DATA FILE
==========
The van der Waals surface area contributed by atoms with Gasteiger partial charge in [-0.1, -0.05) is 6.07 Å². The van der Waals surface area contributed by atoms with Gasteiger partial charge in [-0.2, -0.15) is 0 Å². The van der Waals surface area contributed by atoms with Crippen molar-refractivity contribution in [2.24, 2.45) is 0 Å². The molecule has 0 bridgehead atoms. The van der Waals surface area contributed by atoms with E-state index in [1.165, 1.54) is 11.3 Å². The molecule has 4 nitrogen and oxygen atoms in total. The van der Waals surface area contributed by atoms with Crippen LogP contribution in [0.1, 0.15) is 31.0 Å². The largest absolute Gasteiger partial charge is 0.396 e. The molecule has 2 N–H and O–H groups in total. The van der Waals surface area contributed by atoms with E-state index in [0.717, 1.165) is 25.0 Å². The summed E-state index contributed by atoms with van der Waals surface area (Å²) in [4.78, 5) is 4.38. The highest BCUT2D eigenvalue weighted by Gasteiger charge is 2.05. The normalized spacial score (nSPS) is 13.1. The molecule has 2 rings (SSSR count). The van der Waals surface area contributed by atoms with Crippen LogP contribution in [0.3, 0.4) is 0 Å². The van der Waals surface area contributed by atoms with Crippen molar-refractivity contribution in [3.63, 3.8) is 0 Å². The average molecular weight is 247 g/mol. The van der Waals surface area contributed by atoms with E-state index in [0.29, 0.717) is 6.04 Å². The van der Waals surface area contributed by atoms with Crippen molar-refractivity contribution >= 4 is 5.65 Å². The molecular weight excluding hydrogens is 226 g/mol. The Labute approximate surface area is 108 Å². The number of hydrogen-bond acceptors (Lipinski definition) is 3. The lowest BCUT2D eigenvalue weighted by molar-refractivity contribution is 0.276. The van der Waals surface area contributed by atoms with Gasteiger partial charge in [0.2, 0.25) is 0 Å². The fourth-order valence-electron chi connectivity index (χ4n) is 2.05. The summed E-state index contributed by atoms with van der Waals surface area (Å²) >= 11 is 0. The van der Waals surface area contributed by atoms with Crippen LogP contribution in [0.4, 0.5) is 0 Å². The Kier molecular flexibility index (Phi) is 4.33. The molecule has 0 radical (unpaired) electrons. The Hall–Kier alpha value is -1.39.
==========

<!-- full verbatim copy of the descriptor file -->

The van der Waals surface area contributed by atoms with Gasteiger partial charge in [-0.1, -0.05) is 6.07 Å². The van der Waals surface area contributed by atoms with Gasteiger partial charge in [-0.2, -0.15) is 0 Å². The van der Waals surface area contributed by atoms with Crippen molar-refractivity contribution in [2.24, 2.45) is 0 Å². The molecule has 0 bridgehead atoms. The van der Waals surface area contributed by atoms with E-state index in [1.165, 1.54) is 11.3 Å². The molecule has 4 nitrogen and oxygen atoms in total. The van der Waals surface area contributed by atoms with Crippen LogP contribution in [0.1, 0.15) is 31.0 Å². The largest absolute Gasteiger partial charge is 0.396 e. The molecule has 2 N–H and O–H groups in total. The van der Waals surface area contributed by atoms with E-state index in [0.717, 1.165) is 25.0 Å². The summed E-state index contributed by atoms with van der Waals surface area (Å²) in [4.78, 5) is 4.38. The highest BCUT2D eigenvalue weighted by Gasteiger charge is 2.05. The normalized spacial score (nSPS) is 13.1. The molecule has 2 rings (SSSR count). The van der Waals surface area contributed by atoms with Crippen LogP contribution in [0.3, 0.4) is 0 Å². The van der Waals surface area contributed by atoms with Crippen molar-refractivity contribution in [3.63, 3.8) is 0 Å². The average molecular weight is 247 g/mol. The van der Waals surface area contributed by atoms with E-state index in [0.29, 0.717) is 6.04 Å². The van der Waals surface area contributed by atoms with Crippen molar-refractivity contribution >= 4 is 5.65 Å². The molecular weight excluding hydrogens is 226 g/mol. The Labute approximate surface area is 108 Å². The number of hydrogen-bond acceptors (Lipinski definition) is 3. The lowest BCUT2D eigenvalue weighted by molar-refractivity contribution is 0.276. The van der Waals surface area contributed by atoms with Gasteiger partial charge in [0.2, 0.25) is 0 Å². The fourth-order valence-electron chi connectivity index (χ4n) is 2.05. The summed E-state index contributed by atoms with van der Waals surface area (Å²) >= 11 is 0. The van der Waals surface area contributed by atoms with Crippen LogP contribution in [0.4, 0.5) is 0 Å². The Kier molecular flexibility index (Phi) is 4.33. The molecule has 0 radical (unpaired) electrons. The Hall–Kier alpha value is -1.39.